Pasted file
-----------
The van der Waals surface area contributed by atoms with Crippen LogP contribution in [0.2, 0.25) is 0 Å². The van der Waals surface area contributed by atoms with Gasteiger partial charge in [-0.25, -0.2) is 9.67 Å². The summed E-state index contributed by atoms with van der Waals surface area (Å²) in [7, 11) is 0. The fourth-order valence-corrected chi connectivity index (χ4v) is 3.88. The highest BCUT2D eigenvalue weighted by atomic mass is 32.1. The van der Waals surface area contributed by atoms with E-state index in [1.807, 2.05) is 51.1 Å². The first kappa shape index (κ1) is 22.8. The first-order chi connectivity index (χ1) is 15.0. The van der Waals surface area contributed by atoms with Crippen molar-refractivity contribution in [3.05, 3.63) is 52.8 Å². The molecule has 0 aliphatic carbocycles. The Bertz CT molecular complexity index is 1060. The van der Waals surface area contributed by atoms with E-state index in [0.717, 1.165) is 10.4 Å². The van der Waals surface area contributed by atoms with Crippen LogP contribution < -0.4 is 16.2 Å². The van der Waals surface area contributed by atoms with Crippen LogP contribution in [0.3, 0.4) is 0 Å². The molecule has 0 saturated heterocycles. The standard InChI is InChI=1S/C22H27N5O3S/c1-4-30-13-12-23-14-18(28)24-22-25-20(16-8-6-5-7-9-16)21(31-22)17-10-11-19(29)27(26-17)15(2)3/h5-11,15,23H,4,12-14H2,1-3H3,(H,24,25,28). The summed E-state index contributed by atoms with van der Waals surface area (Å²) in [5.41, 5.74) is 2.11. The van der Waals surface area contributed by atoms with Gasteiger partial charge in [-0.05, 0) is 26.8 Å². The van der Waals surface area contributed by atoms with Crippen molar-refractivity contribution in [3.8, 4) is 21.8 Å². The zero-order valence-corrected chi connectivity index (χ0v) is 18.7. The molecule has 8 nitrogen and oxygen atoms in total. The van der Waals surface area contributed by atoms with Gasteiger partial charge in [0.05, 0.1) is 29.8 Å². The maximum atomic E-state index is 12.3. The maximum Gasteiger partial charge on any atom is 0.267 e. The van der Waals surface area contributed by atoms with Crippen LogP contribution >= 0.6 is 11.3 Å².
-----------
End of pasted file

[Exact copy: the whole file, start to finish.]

The van der Waals surface area contributed by atoms with Crippen LogP contribution in [0.2, 0.25) is 0 Å². The van der Waals surface area contributed by atoms with Gasteiger partial charge in [-0.25, -0.2) is 9.67 Å². The summed E-state index contributed by atoms with van der Waals surface area (Å²) in [7, 11) is 0. The fourth-order valence-corrected chi connectivity index (χ4v) is 3.88. The highest BCUT2D eigenvalue weighted by atomic mass is 32.1. The van der Waals surface area contributed by atoms with E-state index in [1.807, 2.05) is 51.1 Å². The first kappa shape index (κ1) is 22.8. The first-order chi connectivity index (χ1) is 15.0. The van der Waals surface area contributed by atoms with Crippen molar-refractivity contribution in [3.05, 3.63) is 52.8 Å². The molecule has 0 aliphatic carbocycles. The Bertz CT molecular complexity index is 1060. The van der Waals surface area contributed by atoms with E-state index in [0.717, 1.165) is 10.4 Å². The van der Waals surface area contributed by atoms with Crippen LogP contribution < -0.4 is 16.2 Å². The van der Waals surface area contributed by atoms with Crippen LogP contribution in [0.3, 0.4) is 0 Å². The molecule has 0 saturated heterocycles. The standard InChI is InChI=1S/C22H27N5O3S/c1-4-30-13-12-23-14-18(28)24-22-25-20(16-8-6-5-7-9-16)21(31-22)17-10-11-19(29)27(26-17)15(2)3/h5-11,15,23H,4,12-14H2,1-3H3,(H,24,25,28). The summed E-state index contributed by atoms with van der Waals surface area (Å²) in [5.41, 5.74) is 2.11. The van der Waals surface area contributed by atoms with Gasteiger partial charge in [-0.05, 0) is 26.8 Å². The van der Waals surface area contributed by atoms with Crippen molar-refractivity contribution in [3.8, 4) is 21.8 Å². The zero-order valence-corrected chi connectivity index (χ0v) is 18.7. The molecule has 8 nitrogen and oxygen atoms in total. The van der Waals surface area contributed by atoms with Gasteiger partial charge in [0.05, 0.1) is 29.8 Å². The maximum atomic E-state index is 12.3. The maximum Gasteiger partial charge on any atom is 0.267 e. The van der Waals surface area contributed by atoms with Crippen LogP contribution >= 0.6 is 11.3 Å².